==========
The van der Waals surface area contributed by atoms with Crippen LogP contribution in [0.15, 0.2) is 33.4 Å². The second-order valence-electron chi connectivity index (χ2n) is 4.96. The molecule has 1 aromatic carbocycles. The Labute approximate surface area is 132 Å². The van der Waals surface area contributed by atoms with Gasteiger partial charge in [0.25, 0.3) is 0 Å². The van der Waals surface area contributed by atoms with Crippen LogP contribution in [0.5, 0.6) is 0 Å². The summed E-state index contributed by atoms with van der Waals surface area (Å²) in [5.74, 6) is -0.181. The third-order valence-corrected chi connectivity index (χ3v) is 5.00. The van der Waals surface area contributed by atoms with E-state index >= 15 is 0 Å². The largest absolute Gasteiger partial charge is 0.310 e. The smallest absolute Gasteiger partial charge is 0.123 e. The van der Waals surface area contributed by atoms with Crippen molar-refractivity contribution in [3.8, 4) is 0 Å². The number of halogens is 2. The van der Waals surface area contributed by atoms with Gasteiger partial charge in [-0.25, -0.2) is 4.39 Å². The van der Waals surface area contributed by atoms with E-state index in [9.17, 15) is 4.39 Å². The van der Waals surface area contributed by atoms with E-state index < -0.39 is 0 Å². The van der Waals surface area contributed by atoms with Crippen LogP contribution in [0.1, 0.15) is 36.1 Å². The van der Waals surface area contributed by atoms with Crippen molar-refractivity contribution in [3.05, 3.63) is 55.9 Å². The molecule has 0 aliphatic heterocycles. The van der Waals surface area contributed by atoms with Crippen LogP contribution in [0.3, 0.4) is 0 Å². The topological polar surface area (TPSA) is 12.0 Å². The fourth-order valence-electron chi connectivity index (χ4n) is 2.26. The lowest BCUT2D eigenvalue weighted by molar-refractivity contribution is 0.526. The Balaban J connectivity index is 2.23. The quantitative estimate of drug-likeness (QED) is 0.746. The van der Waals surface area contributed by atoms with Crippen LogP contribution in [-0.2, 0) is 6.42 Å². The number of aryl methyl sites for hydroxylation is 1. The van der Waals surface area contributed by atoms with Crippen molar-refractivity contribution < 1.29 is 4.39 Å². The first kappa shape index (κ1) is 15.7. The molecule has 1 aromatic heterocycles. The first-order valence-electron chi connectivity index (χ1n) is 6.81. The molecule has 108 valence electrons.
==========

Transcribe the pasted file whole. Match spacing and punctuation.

The van der Waals surface area contributed by atoms with Crippen LogP contribution in [0.15, 0.2) is 33.4 Å². The second-order valence-electron chi connectivity index (χ2n) is 4.96. The molecule has 1 aromatic carbocycles. The Labute approximate surface area is 132 Å². The van der Waals surface area contributed by atoms with Gasteiger partial charge in [0.25, 0.3) is 0 Å². The van der Waals surface area contributed by atoms with Crippen LogP contribution in [0.5, 0.6) is 0 Å². The summed E-state index contributed by atoms with van der Waals surface area (Å²) in [5.74, 6) is -0.181. The third-order valence-corrected chi connectivity index (χ3v) is 5.00. The van der Waals surface area contributed by atoms with E-state index >= 15 is 0 Å². The largest absolute Gasteiger partial charge is 0.310 e. The smallest absolute Gasteiger partial charge is 0.123 e. The van der Waals surface area contributed by atoms with Crippen molar-refractivity contribution in [3.8, 4) is 0 Å². The number of halogens is 2. The van der Waals surface area contributed by atoms with Gasteiger partial charge in [-0.25, -0.2) is 4.39 Å². The van der Waals surface area contributed by atoms with E-state index in [9.17, 15) is 4.39 Å². The van der Waals surface area contributed by atoms with E-state index < -0.39 is 0 Å². The van der Waals surface area contributed by atoms with Crippen LogP contribution in [0.1, 0.15) is 36.1 Å². The van der Waals surface area contributed by atoms with Crippen molar-refractivity contribution in [3.05, 3.63) is 55.9 Å². The molecule has 0 aliphatic heterocycles. The van der Waals surface area contributed by atoms with Crippen LogP contribution in [0.3, 0.4) is 0 Å². The topological polar surface area (TPSA) is 12.0 Å². The fourth-order valence-electron chi connectivity index (χ4n) is 2.26. The lowest BCUT2D eigenvalue weighted by molar-refractivity contribution is 0.526. The Balaban J connectivity index is 2.23. The quantitative estimate of drug-likeness (QED) is 0.746. The van der Waals surface area contributed by atoms with Crippen LogP contribution in [-0.2, 0) is 6.42 Å². The number of aryl methyl sites for hydroxylation is 1. The van der Waals surface area contributed by atoms with Crippen molar-refractivity contribution < 1.29 is 4.39 Å². The first kappa shape index (κ1) is 15.7. The molecule has 1 aromatic heterocycles. The first-order valence-electron chi connectivity index (χ1n) is 6.81. The molecule has 108 valence electrons.